Artist Lynn Goldsmith Turns the Lens on Herself with "The Looking Glass"

Rebecca Prusinowski
Last Thursday night, PAPERMAG swung by Jenkins Johnson Gallery to celebrate artist Lynn Goldsmith's exhibition "The Looking Glass," a series of self-portraits she's been crafting the past decade. Widely known for her rock 'n' roll portraits and photography, Goldsmith's work has appeared on the covers of Life, Newsweek, Time, Rolling Stone, Sports Illustrated, People, and Elle, among others. For "The Looking Glass," however, Goldsmith turned the lens on herself, exploring the notion of identity through manipulated self-portrayals.  Each piece within "The Looking Glass" is a digital montage that took anywhere from one month to a year to achieve. Goldsmith was interested in fashion's influences on women and began the project by photographing high-end department store windows throughout New York (you'll surely recognize those spectacular Bergdorf Goodman holiday windows). It then evolved into something more personal, with Goldsmith superimposing elaborate set pieces, mannequins and images of herself. The result is a vibrant, phantasmagorical tableaux series that challenges ideas of beauty, race and reality.  It's an intimate study of personal identity -- particularly for someone used to shooting the likes of Bob Dylan, Mick Jagger, David Bowie, Gene Simmons and countless other rock icons. Before her reception and friends Patti Smith, Karen Allen, Billy Squire and Augusten Burroughs arrived, we caught up with the wildly animated and endearing artist:

With all the success you garnered photographing rock stars, what made you take your work in such a different direction?

Well, with most of the people I photographed -- Blondie, Patti Smith -- they were my friends. I just took pictures of them. And if I could earn a living selling them and putting them in magazines and getting people more interested in them, we all benefited. It was a totally different time. There were no publicists, no brands to maintain. We were excited to earn more money to create more art.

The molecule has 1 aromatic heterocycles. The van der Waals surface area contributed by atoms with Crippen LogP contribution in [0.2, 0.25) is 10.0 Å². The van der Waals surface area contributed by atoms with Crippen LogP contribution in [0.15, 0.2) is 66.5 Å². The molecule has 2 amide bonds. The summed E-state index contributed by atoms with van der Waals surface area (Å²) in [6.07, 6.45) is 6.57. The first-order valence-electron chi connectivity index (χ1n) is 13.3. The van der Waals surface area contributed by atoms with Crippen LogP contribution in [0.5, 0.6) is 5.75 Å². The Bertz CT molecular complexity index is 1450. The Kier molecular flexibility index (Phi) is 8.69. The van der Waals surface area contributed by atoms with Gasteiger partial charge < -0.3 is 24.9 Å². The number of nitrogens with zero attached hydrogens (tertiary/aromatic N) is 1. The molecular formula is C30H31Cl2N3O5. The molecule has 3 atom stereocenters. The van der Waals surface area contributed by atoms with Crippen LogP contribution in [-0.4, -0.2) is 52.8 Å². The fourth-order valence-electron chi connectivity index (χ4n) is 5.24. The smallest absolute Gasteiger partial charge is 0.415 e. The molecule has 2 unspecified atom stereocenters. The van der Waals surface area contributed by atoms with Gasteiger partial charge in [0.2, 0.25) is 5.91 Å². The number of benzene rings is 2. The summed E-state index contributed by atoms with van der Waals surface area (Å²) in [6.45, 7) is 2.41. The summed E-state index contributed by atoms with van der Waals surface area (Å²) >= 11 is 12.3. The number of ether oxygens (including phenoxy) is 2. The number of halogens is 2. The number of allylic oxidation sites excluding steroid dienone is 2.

Do you think those artists would have the same success today, with everything being so carefully managed?

Talent is talent. But in those days, it was photographers who knew all different types of people. I just feel lucky that as a photographer, I could help put them together -- be a vehicle for which artists could meet other artists.

Your rock photos are a moment in time in the artists' worlds. What inspired you to create "The Looking Glass," which is so hyper-real and about you instead?

Most people familiar with my work -- the rock photography -- are not aware of the variation of characters I take on. I was a recording artist under the name of "Will Powers" many years ago. I feel very vulnerable putting myself out there with "The Looking Glass," but taking on different characters is something I've always done quietly. The journey for musicians and rock stars may be different now, but the point of all my work - past and present - is that anybody can be anything, especially today.

"The Looking Glass" runs through October 23 and a book of the same name is for sale, printed in a limited edition run of 1,000 and with a foreword by Glenn O'Brien.

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